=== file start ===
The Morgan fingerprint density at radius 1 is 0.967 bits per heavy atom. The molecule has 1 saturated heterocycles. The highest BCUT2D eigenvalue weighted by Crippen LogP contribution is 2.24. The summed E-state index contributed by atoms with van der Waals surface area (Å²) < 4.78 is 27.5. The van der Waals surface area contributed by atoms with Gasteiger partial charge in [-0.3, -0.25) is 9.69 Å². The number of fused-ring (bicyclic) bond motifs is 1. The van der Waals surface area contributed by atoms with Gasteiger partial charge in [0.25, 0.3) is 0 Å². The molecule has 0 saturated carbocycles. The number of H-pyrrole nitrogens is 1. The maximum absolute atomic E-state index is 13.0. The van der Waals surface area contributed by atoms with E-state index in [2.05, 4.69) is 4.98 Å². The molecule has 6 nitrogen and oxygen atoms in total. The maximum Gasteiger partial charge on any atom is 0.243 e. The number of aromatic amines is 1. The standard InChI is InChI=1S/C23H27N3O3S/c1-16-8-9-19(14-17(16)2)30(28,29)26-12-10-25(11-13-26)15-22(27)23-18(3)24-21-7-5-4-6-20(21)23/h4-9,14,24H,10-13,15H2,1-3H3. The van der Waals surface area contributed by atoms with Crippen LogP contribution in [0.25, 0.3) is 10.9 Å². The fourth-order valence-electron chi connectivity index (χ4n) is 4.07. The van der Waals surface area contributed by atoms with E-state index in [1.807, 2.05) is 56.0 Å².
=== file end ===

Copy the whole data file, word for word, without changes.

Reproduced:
The Morgan fingerprint density at radius 1 is 0.967 bits per heavy atom. The molecule has 1 saturated heterocycles. The highest BCUT2D eigenvalue weighted by Crippen LogP contribution is 2.24. The summed E-state index contributed by atoms with van der Waals surface area (Å²) < 4.78 is 27.5. The van der Waals surface area contributed by atoms with Gasteiger partial charge in [-0.3, -0.25) is 9.69 Å². The number of fused-ring (bicyclic) bond motifs is 1. The van der Waals surface area contributed by atoms with Gasteiger partial charge in [0.25, 0.3) is 0 Å². The molecule has 0 saturated carbocycles. The number of H-pyrrole nitrogens is 1. The maximum absolute atomic E-state index is 13.0. The van der Waals surface area contributed by atoms with E-state index in [2.05, 4.69) is 4.98 Å². The molecule has 6 nitrogen and oxygen atoms in total. The maximum Gasteiger partial charge on any atom is 0.243 e. The number of aromatic amines is 1. The standard InChI is InChI=1S/C23H27N3O3S/c1-16-8-9-19(14-17(16)2)30(28,29)26-12-10-25(11-13-26)15-22(27)23-18(3)24-21-7-5-4-6-20(21)23/h4-9,14,24H,10-13,15H2,1-3H3. The van der Waals surface area contributed by atoms with Crippen LogP contribution in [0.25, 0.3) is 10.9 Å². The fourth-order valence-electron chi connectivity index (χ4n) is 4.07. The van der Waals surface area contributed by atoms with E-state index in [1.807, 2.05) is 56.0 Å².